Having thus preserved the Empire from extinction, Leo proceeded to consolidate its administration, which in the previous years of anarchy had become completely disorganized. In 718 he suppressed a rebellion in Sicily and in 719 did the same on behalf of the deposed Emperor Anastasios II.
Leo secured the Empire's frontiers by inviting Slavic settlers into the depopulated districts and by restoring the army to efficiency; when the Umayyad Caliphate renewed its invasions in 726 and 739, as part of the campaigns of Hisham ibn Abd al-Malik, the Arab forces were decisively beaten, particularly at Akroinon in 740. His military efforts were supplemented by his alliances with the Khazars and the Georgians.
Leo undertook a set of civil reforms including the abolition of the system of prepaying taxes which had weighed heavily upon the wealthier proprietors, the elevation of the serfs into a class of free tenants and the remodelling of Family law, maritime law and criminal law, notably substituting mutilation for the death penalty in many cases. The new measures, which were embodied in a new code called the Ecloga (Selection), published in 726, met with some opposition on the part of the nobles and higher clergy. The Emperor also undertook some reorganization of the theme structure by creating new themata in the Aegean region.
Leo's most striking legislative reforms dealt with religious matters, especially iconoclasm ("icon-breaking," therefore an iconoclast is an "icon-breaker"). After an apparently successful attempt to enforce the baptism of all Jews and Montanists in the empire (722), he issued a series of edicts against the veneration of images (726–729). This prohibition of a custom, which had been in use among Christians for centuries, may have been inspired by Islamic influence as well as the desire to appease those who had not been Christians, and received the support of the official aristocracy. A majority of the theologians and all the monks opposed these measures with uncompromising hostility, and in the western parts of the Empire the people refused to obey the edict.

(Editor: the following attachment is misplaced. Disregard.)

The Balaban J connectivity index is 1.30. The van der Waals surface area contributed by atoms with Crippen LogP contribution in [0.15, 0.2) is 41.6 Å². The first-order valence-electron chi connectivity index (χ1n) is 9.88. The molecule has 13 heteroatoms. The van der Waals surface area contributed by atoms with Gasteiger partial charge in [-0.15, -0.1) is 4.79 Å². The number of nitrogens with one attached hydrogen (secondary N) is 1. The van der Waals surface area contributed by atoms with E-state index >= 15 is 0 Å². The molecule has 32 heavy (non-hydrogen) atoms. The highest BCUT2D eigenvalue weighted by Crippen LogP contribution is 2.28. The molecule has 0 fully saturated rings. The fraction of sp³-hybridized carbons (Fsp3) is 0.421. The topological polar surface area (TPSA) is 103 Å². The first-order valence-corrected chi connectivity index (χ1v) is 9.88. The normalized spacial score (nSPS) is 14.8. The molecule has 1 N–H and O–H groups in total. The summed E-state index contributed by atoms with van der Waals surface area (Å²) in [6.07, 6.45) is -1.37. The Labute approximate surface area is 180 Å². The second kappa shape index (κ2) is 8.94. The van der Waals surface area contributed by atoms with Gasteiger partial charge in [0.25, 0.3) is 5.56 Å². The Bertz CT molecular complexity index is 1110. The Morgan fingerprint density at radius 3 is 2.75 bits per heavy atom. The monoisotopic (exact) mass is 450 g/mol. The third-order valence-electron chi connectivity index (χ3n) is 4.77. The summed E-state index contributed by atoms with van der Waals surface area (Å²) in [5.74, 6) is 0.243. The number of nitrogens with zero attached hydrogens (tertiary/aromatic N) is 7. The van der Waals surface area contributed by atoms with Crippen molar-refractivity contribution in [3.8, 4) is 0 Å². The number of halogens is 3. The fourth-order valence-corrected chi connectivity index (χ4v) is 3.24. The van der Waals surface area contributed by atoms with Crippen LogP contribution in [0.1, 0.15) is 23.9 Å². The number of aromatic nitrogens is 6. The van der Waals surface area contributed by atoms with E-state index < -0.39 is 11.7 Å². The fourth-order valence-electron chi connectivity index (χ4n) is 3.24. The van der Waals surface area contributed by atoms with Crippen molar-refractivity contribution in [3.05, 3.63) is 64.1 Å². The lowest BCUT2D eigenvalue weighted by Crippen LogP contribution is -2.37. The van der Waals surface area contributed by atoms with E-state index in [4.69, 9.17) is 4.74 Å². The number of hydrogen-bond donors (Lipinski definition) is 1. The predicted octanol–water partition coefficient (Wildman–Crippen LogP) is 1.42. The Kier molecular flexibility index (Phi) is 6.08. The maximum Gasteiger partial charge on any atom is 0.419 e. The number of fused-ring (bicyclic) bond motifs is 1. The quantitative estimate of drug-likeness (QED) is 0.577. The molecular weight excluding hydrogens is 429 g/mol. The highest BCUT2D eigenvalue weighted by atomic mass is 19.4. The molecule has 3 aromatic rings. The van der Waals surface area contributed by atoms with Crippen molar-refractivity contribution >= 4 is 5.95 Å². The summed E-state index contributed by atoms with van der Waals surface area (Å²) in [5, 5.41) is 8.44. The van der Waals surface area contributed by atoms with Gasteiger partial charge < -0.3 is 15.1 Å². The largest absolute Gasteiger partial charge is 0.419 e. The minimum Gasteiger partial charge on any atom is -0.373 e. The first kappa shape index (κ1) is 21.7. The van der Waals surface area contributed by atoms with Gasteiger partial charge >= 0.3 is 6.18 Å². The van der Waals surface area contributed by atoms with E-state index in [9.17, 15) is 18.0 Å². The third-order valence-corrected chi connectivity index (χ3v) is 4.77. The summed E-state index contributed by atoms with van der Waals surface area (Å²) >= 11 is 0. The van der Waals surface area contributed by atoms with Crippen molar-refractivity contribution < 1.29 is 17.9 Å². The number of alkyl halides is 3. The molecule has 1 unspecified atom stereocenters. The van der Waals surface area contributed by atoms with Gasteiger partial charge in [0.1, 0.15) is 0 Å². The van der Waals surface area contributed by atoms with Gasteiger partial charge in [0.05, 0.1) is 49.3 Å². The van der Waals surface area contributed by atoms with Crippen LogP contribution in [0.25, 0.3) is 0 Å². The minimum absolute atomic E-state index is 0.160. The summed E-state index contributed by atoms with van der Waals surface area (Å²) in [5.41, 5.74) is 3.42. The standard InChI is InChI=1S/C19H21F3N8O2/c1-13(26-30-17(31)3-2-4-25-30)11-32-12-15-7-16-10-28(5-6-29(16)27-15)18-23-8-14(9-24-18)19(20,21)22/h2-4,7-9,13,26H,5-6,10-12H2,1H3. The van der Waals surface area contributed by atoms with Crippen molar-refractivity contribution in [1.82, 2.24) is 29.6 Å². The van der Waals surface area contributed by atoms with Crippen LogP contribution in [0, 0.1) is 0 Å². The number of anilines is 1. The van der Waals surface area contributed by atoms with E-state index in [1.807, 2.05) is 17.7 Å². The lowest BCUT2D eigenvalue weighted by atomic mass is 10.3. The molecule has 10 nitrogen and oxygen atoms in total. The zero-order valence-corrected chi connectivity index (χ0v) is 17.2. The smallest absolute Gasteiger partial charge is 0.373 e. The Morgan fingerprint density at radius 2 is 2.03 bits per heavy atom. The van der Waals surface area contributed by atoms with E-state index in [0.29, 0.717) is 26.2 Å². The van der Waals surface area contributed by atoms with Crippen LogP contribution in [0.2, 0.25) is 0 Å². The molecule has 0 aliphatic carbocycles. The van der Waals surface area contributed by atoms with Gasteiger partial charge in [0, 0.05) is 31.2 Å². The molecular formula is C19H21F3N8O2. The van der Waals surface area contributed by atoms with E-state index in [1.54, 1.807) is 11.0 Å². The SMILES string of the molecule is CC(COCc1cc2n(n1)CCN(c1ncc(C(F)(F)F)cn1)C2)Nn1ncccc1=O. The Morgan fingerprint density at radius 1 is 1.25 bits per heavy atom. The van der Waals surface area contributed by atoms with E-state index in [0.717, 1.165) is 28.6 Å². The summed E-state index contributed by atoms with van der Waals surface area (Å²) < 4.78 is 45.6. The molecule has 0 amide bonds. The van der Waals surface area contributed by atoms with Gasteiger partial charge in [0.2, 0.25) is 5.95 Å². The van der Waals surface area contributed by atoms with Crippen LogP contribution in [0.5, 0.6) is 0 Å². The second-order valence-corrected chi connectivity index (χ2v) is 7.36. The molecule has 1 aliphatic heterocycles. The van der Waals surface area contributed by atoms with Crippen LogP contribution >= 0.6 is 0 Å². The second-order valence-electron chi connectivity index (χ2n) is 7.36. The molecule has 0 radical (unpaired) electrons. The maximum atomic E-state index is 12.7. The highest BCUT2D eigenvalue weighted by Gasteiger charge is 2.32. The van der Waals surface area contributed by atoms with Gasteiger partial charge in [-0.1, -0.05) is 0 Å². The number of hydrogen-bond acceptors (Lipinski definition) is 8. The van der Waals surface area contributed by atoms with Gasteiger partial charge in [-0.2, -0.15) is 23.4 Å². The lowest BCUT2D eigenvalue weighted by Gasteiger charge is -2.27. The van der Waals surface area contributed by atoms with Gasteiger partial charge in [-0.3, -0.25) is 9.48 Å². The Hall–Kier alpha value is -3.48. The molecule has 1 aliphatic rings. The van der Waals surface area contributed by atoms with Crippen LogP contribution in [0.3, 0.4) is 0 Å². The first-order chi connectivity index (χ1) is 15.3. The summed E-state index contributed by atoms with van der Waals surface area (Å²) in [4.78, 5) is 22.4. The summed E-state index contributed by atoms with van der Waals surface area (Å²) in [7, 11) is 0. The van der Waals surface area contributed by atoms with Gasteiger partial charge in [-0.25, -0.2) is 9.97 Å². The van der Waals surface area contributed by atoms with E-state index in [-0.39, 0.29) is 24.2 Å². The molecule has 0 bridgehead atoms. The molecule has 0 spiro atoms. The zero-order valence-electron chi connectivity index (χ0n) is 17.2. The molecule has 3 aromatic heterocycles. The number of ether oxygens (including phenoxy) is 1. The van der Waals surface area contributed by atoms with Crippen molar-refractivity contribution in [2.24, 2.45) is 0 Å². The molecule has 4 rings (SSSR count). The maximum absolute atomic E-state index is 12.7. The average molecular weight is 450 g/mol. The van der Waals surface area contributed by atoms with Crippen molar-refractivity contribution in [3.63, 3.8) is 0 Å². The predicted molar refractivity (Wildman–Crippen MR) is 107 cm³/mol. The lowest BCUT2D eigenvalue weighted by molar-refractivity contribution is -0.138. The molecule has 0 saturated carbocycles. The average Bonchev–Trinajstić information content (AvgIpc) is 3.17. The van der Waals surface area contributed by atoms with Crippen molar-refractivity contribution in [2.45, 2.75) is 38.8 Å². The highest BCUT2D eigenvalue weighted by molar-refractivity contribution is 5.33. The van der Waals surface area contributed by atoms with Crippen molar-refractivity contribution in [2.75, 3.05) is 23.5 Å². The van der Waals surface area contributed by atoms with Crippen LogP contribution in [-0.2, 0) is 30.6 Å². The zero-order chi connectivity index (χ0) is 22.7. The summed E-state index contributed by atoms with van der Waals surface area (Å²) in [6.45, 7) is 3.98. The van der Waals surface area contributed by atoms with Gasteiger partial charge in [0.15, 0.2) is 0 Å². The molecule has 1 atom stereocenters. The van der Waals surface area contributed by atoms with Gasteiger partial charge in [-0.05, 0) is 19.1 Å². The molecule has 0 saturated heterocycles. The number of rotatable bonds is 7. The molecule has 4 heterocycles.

A revolt which broke out in Greece, mainly on religious grounds, was crushed by the imperial fleet in 727 (cf. Agallianos Kontoskeles). In 730, Patriarch Germanos I of Constantinople resigned rather than subscribe to an iconoclastic decree. Leo had him replaced by Anastasios, who willingly sided with the Emperor on the question of icons. Thus Leo suppressed the overt opposition of the capital.
In the Italian Peninsula, the defiant attitude of Popes Gregory II and later Gregory III on behalf of image-veneration led to a fierce quarrel with the Emperor. The former summoned councils in Rome to anathematize and excommunicate the iconoclasts (730, 732); in 740 Leo retaliated by transferring Southern Italy and Illyricum from the papal diocese to that of the Patriarch of Constantinople. The struggle was accompanied by an armed outbreak in the exarchate of Ravenna in 727, which Leo finally endeavoured to subdue by means of a large fleet. But the destruction of the armament by a storm decided the issue against him; his southern Italian subjects successfully defied his religious edicts, and the Exarchate of Ravenna became effectively detached from the Empire.
Scholars have discussed the mutual influence of Muslim and Byzantine iconoclasm, noting that Caliph Yazid II had issued an iconoclastic edict, also targeting his Christian subjects, already in 721.